A number of studies used cinnarizine as a model poorly water soluble (hydrophobic) drug administered in liquid crystalline formulations, or in lipidic systems anticipated to form liquid crystalline structures in gastrointestinal fluids. Kossena et al. [133] reported that monolaurin and lauric acid formed a cubic phase in the presence of simulated intestinal fluids. The cubic phase was not stable to dilution but was considered representative of structures formed during digestion of trilaurin, a common component of medium chain triglycerides. Intraduodenal administration of the cubic phase containing cinnariz-ine resulted in a twofold prolongation of Tmax compared to a control suspension formulation, indicating the potential of cubic phases for controlling absorption.

GMO and oleyl glycerate, which form cubic and hexagonal phases, respectively, have also been evaluated as vehicles for cinnarizine. When cinnarizine was dissolved in GMO or oleyl glycerate and administered orally to rats, there was a 1.2- and 14-fold extension in rnax, respectively, compared to drug in simple suspension (Fig. 15.10) [128]. The plasma profile for GMO was somewhat typical for a lipid-based formulation, with a slight increase in Tmax being attributable to delayed gastric emptying. However the dramatic effect with the oleyl glycerate vehicle was unexpected, and was accompanied by a fourfold enhancement in bioavailability. Oleyl glycerate has identical molecular structure to GMO (Fig. 15.7), except that the ester is reversed, in which case lipolysis should liberate oleyl alcohol rather than oleic acid. It was hypothesized (and supported by in vitro digestion experiments) that this might inhibit digestion and contribute to the sustained absorption profile, contrasting with GMO which is known to be readily digested in vivo.

To further probe this effect, a subsequent experiment used phytantriol as the vehicle for delivery of cinnarizine [134]. Phytantriol is inherently indigestible due to a lack of an ester link (Fig. 15.7) but forms cubic phases in excess water [110]. Plasma profiles for cinnarizine when using phytantriol and oleyl glycerate as the vehicle were very similar, viz. prolonged Tmax and greater AUC (Fig. 15.10). Prolonged gastric retention, consequent to poor digestibility is a plausible explanation. In the case of phytantriol, the sustained plasma concentrations were linked to improved gastric retention. Cinnarizine, formulated as an oleic acid emulsion provided profiles similar to those from GMO [135]. An explanation may be that if GMO is readily digested soon after administration, oleic acid would be formed. Oleic acid does not form liquid crystals. Neither did it provide extended plasma profiles, in contrast to oleyl glycerate.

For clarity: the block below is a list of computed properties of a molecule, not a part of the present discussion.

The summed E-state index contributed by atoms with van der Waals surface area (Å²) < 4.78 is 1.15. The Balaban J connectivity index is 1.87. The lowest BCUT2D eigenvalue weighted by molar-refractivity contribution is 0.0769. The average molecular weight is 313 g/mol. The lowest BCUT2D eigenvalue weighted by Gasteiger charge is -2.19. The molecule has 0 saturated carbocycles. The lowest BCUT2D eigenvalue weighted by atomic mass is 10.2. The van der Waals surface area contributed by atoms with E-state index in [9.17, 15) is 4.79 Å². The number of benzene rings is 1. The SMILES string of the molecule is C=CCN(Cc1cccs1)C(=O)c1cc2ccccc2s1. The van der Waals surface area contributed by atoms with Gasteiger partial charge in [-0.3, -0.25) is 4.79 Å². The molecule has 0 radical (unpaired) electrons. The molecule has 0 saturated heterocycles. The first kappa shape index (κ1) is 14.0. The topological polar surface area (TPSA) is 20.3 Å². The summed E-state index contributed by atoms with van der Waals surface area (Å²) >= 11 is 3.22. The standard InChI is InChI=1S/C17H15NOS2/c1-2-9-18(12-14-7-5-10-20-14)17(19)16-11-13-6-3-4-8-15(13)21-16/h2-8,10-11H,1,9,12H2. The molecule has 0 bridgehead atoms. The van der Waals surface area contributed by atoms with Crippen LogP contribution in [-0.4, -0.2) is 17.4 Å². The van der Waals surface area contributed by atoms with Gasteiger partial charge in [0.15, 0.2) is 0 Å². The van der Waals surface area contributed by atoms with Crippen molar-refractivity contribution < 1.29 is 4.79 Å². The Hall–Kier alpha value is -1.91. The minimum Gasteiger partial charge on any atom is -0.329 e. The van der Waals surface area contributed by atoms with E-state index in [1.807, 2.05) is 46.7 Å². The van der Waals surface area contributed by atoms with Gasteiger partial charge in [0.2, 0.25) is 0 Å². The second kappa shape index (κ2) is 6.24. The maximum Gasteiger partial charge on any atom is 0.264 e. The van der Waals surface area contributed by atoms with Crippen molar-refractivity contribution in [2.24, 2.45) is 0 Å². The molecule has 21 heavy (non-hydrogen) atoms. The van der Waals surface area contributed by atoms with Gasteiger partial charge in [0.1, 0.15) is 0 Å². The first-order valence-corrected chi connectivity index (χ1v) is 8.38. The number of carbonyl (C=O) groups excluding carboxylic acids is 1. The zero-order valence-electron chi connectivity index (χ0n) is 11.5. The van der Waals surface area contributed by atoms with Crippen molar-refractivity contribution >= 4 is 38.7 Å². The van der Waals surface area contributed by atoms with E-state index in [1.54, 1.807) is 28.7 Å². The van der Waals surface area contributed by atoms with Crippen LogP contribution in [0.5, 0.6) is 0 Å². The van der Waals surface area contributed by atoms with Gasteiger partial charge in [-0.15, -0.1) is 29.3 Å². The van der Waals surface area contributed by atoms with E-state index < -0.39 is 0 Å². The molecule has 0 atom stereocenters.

Formulations containing poorly digestible or nondigestible lipids do not typically enhance drug absorption as readily as those comprising digestible components. Yamahira et al. showed that the poorly digestible lipid vehicle N-a-methylbenzyl linoleamide reduced absorption of the lipophilic drug SL-512 in rats, compared to administration in readily digested MCT [136]. Myers et al. also reported reduced oral bioavailability of penclomedine, given intraduodenally in mineral oil, compared to soybean oil, although, an improvement in bioavailability was evident relative to a simple aqueous suspension [137]. Oleyl alcohol has also been noted to significantly reduce the absorption of sulfisoxazole acetyl, dicumarol, and griseofulvin when compared to more digestible lipids [138]. Gastroretention effects have not been tendered as explanation for such findings.

To further probe the relative roles of digestibility and liquid crystal formation, selachyl alcohol was used as a vehicle, being nondigestible, but similar in structure to GMO and oleyl glycerate (Fig. 15.6); it also forms liquid crystalline structures. Selachyl alcohol dramatically extended cinnarizine plasma presence [135] (Tmax approximately 24 h), indicating that liquid crystalline delivery vehicles should incorporate a poorly or nondigestible lipid if sustained absorption is desired. Investigations continue to examine mechanisms of gastric retention. Moreover, it has emerged that GMO possesses mucoadhesive properties [52, 139]. Similarly structured lipids may also possess such properties.

The gastric compartment presents a generally low absorption environment and has limited variability in volume; hence, sink conditions may not pertain with some poorly soluble drugs administered in gastroretentive formulations. The relative roles of slow release and nonsink conditions in determining release kinetics and subsequent absorption from the cinnarizine-containing lipid-based liquid crystalline systems described earlier were not elucidated. Consequently, additional studies were undertaken using dispersed cubosomes loaded with cinnarizine. Drug and lipid load was the same as in the earlier work. The hypothesis was that submicron particles would deliver burst release. Rapid absorption would be expected if drug and/or particles were not retained in the stomach. Figure 15.11 shows that extended cinnarizine plasma profiles were obtained once more with the nondigestible lipid vehicle, while GMO and oleic acid-based systems provided similar pharmacokinet-ics to bulk GMO [135, 140]. This is consistent with Lai who reported a slightly delayed T for simvastatin in GMO cubosomes (1.50 h for cubosomes vs. 0.8 h for

J max v

30 40

Time(hr)

150-

30 40

Time(hr)

Fig. 15.11 Administration of cinnarizine in different particulate vehicles: (a) drug suspension, (b) GMO cubosomes (digestible liquid crystalline lipid), (c) phytantriol cubosomes (nondigestible lipid), (d) oleic acid emulsion (nondigestible, nonliquid crystalline) [140]

a drug suspension) when administered orally to beagles [141]. The findings confirmed that gastroretention, reduced digestibility, and nonsink conditions contribute to the prolonged absorption of cinnarizine from these systems (Fig. 15.11).